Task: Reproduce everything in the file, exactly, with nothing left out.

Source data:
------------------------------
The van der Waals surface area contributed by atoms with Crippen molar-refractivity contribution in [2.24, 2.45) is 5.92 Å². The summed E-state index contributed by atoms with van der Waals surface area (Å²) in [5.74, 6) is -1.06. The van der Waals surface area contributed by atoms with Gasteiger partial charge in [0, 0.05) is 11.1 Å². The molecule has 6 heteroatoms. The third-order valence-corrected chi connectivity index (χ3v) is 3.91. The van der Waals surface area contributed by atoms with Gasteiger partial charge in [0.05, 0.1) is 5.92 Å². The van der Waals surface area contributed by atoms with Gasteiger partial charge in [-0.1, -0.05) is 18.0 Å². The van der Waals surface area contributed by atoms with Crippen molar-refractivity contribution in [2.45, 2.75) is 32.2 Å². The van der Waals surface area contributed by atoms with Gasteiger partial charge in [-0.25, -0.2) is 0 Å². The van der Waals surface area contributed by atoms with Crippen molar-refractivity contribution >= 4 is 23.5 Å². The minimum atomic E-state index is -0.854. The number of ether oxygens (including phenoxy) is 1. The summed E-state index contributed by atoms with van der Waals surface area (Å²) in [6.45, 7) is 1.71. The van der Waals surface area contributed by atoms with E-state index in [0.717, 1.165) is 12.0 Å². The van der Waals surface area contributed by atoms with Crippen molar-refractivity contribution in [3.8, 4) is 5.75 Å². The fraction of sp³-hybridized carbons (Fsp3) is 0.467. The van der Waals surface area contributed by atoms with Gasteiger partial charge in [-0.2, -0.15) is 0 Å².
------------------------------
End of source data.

The van der Waals surface area contributed by atoms with Crippen molar-refractivity contribution in [2.24, 2.45) is 5.92 Å². The summed E-state index contributed by atoms with van der Waals surface area (Å²) in [5.74, 6) is -1.06. The van der Waals surface area contributed by atoms with Gasteiger partial charge in [0, 0.05) is 11.1 Å². The molecule has 6 heteroatoms. The third-order valence-corrected chi connectivity index (χ3v) is 3.91. The van der Waals surface area contributed by atoms with Gasteiger partial charge in [0.05, 0.1) is 5.92 Å². The van der Waals surface area contributed by atoms with Gasteiger partial charge in [-0.1, -0.05) is 18.0 Å². The van der Waals surface area contributed by atoms with Crippen molar-refractivity contribution in [2.45, 2.75) is 32.2 Å². The van der Waals surface area contributed by atoms with Gasteiger partial charge in [-0.25, -0.2) is 0 Å². The van der Waals surface area contributed by atoms with Crippen molar-refractivity contribution >= 4 is 23.5 Å². The minimum atomic E-state index is -0.854. The number of ether oxygens (including phenoxy) is 1. The summed E-state index contributed by atoms with van der Waals surface area (Å²) in [6.45, 7) is 1.71. The van der Waals surface area contributed by atoms with E-state index in [0.717, 1.165) is 12.0 Å². The van der Waals surface area contributed by atoms with Crippen molar-refractivity contribution in [3.8, 4) is 5.75 Å². The fraction of sp³-hybridized carbons (Fsp3) is 0.467. The van der Waals surface area contributed by atoms with Gasteiger partial charge in [-0.2, -0.15) is 0 Å².